Anti-fertility effect of calcium channel blockers on male rats: association with oxidative stress.
Purpose: Calcium ions are vital in many biologic processes including a variety of enzymatic reactions, activation of excitable cells, coupling of electrical activation to cellular secretion, haemostasis, bone metabolism and sperm functions. Calcium channel blockers (CCB) appear to have a reversible anti-fertility effect on male rats which does not occur through inhibition of the pituitary-gonadal axis. While the effects of CCB on male reproductive function have been investigated, less information is available regarding other reproductive indices and the underlying mechanism in the pathogenesis of male reproductive dysfunction. Therefore, the involvement of oxidative mechanisms in the adverse manifestation induced by CCB on male reproductive functions is investigated in this study. Methods: For this purpose, lipid peroxidation; enzymatic antioxidants such as superoxide dismutase, catalase and glutathione reduced; epididymal sperm count, motility; histopathology of the testes, epididymis, seminal vesicle, prostate glands; and reproductive performance were determined. Results: CCB administration in rats causes significant oxidative stress in the male reproductive milieu in term of increase in malondialdehyde (MDA) level and a concomitant decrease in catalase, superoxide dismutase and reduced glutathione enzyme activities in the testes. In addition, CCB treatment significantly decreased the sperm count, sperm motility, fertility index, implantation count, and litter size in this study. Conclusion: There is substantial evidence that CCB induces significant oxidative stress in the testes, which appears to be responsible for the adverse effects of decreased sperm count and motility ultimately leading to reduced fertility in rats.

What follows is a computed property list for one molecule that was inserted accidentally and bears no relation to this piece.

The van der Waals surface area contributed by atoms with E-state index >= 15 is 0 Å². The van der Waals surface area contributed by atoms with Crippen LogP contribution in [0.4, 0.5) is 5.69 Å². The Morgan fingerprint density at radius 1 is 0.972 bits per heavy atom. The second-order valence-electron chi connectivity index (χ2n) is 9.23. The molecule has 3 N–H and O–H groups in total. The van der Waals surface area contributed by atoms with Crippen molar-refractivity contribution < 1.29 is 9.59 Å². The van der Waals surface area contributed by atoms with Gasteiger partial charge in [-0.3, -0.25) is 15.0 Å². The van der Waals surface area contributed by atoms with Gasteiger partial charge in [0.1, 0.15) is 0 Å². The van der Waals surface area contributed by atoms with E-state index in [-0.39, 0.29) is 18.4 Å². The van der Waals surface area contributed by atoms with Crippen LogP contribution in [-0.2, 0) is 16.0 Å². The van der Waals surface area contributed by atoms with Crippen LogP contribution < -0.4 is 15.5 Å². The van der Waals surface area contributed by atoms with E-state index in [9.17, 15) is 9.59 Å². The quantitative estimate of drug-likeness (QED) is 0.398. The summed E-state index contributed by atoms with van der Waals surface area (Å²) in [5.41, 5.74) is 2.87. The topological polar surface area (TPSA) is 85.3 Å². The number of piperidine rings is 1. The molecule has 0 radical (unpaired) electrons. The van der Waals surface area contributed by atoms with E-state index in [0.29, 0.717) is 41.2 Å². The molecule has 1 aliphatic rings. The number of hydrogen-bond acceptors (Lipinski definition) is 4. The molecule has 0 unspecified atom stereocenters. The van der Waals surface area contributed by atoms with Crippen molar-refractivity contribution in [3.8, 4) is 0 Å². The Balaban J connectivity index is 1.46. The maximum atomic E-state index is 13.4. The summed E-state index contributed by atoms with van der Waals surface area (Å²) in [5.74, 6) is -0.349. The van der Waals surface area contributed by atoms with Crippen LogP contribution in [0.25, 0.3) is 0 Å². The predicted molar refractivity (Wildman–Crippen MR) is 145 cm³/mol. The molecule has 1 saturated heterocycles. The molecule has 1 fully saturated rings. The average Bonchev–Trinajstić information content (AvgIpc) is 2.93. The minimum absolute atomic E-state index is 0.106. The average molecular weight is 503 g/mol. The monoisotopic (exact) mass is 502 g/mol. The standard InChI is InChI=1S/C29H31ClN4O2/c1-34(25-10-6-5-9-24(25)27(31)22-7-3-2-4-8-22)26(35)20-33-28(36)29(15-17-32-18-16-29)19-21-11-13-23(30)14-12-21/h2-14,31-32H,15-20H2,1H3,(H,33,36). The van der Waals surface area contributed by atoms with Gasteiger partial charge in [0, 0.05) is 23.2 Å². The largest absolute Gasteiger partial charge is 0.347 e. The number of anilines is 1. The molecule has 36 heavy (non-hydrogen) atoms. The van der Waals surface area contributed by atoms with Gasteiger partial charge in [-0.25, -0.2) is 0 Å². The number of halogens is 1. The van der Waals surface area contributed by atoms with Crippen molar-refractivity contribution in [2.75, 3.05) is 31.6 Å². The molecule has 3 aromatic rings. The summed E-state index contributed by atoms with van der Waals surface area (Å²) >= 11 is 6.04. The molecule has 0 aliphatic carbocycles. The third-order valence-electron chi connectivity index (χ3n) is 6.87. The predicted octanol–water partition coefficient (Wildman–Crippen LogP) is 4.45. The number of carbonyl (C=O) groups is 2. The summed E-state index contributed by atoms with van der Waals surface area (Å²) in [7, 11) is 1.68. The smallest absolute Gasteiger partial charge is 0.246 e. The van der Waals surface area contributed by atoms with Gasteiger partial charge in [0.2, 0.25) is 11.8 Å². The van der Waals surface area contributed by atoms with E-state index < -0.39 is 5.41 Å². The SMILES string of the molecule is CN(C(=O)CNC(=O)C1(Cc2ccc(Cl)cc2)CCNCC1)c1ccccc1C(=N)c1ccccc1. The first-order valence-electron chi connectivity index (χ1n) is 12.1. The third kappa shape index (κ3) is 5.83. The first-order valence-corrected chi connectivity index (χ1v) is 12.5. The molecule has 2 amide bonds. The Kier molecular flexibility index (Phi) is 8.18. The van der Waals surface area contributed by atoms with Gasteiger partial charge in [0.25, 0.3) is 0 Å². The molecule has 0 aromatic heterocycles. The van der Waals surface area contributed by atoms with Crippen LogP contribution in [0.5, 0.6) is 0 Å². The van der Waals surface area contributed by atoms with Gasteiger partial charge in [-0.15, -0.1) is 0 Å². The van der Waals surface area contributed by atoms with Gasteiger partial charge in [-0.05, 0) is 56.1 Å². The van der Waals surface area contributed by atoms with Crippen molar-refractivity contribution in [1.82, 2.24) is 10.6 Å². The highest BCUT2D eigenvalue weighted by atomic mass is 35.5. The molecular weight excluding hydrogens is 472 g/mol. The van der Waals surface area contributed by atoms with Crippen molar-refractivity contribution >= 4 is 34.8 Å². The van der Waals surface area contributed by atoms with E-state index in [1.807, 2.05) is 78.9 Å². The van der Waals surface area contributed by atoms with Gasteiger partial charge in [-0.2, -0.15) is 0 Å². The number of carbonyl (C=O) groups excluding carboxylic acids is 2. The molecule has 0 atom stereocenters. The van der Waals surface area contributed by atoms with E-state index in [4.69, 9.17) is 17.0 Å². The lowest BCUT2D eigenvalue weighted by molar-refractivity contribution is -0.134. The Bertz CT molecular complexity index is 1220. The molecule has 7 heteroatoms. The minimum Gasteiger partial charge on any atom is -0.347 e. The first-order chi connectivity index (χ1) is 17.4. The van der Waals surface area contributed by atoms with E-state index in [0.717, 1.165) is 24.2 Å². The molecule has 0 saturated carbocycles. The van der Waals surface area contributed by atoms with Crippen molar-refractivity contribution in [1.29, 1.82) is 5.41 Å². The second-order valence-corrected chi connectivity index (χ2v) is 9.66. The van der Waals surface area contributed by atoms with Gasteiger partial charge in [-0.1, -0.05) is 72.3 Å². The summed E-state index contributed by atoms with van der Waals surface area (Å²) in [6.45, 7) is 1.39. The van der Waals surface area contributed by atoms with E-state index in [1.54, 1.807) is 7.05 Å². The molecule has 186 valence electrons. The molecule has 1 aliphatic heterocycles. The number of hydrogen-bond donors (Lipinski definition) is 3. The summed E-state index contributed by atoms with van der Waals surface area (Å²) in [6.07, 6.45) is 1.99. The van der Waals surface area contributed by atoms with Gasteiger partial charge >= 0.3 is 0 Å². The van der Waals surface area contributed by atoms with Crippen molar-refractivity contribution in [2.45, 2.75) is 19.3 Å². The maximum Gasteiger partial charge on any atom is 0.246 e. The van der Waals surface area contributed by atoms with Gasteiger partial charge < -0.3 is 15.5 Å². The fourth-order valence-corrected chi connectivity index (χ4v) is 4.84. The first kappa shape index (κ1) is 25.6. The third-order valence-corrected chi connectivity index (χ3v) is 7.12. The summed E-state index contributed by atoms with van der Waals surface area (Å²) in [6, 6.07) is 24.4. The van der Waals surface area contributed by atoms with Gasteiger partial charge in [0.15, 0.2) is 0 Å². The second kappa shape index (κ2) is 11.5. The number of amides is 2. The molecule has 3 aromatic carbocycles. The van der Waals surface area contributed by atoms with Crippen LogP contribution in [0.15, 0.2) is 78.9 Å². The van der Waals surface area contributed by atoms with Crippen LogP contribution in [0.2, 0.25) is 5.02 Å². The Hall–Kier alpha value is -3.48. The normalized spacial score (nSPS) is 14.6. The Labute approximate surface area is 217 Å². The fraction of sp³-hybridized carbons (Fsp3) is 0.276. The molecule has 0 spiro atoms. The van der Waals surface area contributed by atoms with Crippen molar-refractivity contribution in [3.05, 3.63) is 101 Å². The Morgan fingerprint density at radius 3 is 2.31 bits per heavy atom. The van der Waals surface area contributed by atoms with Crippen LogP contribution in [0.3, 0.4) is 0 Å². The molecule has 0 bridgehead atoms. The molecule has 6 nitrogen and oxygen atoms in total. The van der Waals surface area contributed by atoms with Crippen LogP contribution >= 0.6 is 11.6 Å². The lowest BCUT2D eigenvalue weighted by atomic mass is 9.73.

Nifedipine , Verapamil , Diltiazem , Oxidative stress , Sperm , Fertility
Morakinyo AO, Iranloye BO, Daramola AO and Adegoke OA. (2011) Anti-fertility effect of calcium channel blockers on male rats: association with oxidative stress. Adv. Med. Sci. 56: 95-105